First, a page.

• Product Samples. I highly recommend product samples! Samples are better than pictures because your prospect can actually see and feel your product. This allows them to check out its quality and construction. You'll want to make sure the samples included are the best you can possibly make. This is the first impression your prospect will get of your product.

  • Promotional Materials. In my press kit, I enclose a post card, a note pad and a pen- all with my business name on it. People like free stuff. In business, it's all about what you are going to do for me. This is on both sides, the buyer and the seller. I think the more you give, the more a store is willing to give back... By carrying your line.
"You must have spent so much money getting all this together."
Really, I didn't. I would say not more than $15 goes into each packet. Snagging a store will profit you much more than this in the long run, so I am all about investing my time and money. The folders were $10 for 10, my samples take up a few sheets of paper and the design work takes up my time. The rest of the goodies? Thank you VistaPrint. If you have not tried VistaPrint, I would highly recommend checking them out. Don't let the initial prices set you back though, I definitely do not pay full price for anything on VistaPrint. The trick is signing up for their e-mail list (to a junk mail account, cause you will receive spam after signing up). They send out promotions all-the-time for free business cards, free flyers, free pens, free stamps, free, free, and free. You still pay shipping and handling, and also may have a wait a few weeks to get the special you want, but it is definitely worth the wait. I have ran into only one problem in all the orders completed through VistaPrint, I called and their customer service was amazing, fixed the problem and I was on my way.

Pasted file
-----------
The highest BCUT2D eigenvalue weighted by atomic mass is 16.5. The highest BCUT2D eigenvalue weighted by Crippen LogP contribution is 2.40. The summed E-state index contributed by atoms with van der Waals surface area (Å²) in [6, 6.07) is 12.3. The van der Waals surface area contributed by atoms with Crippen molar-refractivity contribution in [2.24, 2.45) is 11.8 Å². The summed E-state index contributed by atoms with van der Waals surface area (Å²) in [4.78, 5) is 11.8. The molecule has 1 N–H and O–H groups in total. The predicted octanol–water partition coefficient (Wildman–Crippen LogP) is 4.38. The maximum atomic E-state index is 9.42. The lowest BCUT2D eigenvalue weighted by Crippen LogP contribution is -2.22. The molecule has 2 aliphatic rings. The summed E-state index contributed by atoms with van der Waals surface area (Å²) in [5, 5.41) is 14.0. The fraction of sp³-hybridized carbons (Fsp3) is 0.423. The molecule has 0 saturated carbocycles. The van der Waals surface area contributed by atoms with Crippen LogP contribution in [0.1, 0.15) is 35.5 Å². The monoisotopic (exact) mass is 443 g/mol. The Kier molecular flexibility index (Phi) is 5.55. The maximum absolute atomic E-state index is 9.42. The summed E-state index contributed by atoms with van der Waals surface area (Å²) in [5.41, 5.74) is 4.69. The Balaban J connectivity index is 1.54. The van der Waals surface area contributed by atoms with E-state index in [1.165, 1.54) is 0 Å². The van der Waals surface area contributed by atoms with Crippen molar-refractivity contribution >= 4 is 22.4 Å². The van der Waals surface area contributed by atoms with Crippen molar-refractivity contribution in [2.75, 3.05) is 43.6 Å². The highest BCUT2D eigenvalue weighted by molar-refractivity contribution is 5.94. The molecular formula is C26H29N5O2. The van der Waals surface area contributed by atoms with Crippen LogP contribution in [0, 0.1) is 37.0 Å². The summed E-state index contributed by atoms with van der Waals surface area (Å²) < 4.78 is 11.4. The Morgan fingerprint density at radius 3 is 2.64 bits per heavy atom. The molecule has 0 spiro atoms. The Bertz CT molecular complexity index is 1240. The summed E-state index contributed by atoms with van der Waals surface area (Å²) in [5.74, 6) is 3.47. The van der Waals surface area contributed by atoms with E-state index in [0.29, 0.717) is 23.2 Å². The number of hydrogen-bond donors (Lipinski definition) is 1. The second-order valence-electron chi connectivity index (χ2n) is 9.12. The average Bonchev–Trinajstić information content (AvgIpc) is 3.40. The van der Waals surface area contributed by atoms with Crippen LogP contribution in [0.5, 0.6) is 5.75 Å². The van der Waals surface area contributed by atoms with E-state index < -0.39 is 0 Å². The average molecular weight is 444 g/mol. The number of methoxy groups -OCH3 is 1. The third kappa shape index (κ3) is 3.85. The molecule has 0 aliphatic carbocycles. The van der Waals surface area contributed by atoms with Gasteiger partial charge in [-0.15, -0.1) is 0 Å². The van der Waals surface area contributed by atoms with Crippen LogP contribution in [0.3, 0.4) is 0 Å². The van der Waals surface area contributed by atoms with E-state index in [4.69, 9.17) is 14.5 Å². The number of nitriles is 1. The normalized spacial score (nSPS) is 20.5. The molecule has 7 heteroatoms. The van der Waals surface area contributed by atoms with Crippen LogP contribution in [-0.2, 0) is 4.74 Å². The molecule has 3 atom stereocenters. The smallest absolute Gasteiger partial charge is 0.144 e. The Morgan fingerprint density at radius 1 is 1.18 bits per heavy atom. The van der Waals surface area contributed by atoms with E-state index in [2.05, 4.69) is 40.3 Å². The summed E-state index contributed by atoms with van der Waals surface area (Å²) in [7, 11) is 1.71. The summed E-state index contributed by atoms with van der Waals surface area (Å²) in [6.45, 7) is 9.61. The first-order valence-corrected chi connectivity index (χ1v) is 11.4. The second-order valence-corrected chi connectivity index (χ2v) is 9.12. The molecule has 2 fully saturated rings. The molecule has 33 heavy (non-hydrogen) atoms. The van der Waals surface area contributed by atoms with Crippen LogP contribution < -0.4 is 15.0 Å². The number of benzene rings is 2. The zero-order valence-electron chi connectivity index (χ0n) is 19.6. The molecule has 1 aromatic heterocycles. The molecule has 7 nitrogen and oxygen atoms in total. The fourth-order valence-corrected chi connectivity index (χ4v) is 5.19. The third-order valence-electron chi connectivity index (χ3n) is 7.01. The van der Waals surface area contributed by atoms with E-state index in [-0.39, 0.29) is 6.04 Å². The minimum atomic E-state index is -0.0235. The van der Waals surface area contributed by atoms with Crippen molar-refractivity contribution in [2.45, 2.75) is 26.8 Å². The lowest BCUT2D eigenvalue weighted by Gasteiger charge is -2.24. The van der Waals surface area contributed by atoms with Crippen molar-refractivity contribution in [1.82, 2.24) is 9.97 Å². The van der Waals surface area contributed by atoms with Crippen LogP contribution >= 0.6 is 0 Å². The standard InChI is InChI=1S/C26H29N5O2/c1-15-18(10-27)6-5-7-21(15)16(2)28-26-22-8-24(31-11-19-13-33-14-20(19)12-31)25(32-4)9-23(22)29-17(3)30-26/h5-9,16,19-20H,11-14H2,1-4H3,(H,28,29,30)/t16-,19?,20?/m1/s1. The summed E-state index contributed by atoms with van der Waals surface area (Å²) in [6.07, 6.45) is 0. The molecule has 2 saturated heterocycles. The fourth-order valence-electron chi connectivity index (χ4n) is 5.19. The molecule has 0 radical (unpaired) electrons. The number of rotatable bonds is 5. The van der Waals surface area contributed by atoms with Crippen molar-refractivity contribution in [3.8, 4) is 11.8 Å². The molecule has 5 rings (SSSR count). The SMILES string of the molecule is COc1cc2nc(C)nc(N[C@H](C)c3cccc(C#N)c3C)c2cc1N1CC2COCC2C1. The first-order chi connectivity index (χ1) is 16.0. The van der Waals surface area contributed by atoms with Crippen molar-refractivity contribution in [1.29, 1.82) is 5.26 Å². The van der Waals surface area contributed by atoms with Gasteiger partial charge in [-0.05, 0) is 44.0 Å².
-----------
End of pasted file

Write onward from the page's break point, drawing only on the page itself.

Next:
Creating all the documents needed is the most time consuming part, but I recommend investing the time. It took me about a month to design everything and make sure it was exactly how I wanted, then a couple weeks to receive everything the mail. Compiling it all together was the most easy, fun, and rewarding part of the job. To have all your time, effort, and money come together for a fabulous presentation is a great feeling! Your prospects will also notice this. Now that you have an awesome and crafty press kit you can promote to stores, blogs, magazines- anything and anyone who might be interested in selling your goods! Next step is to put your foot out there and do it. I'll be here wishing you good luck!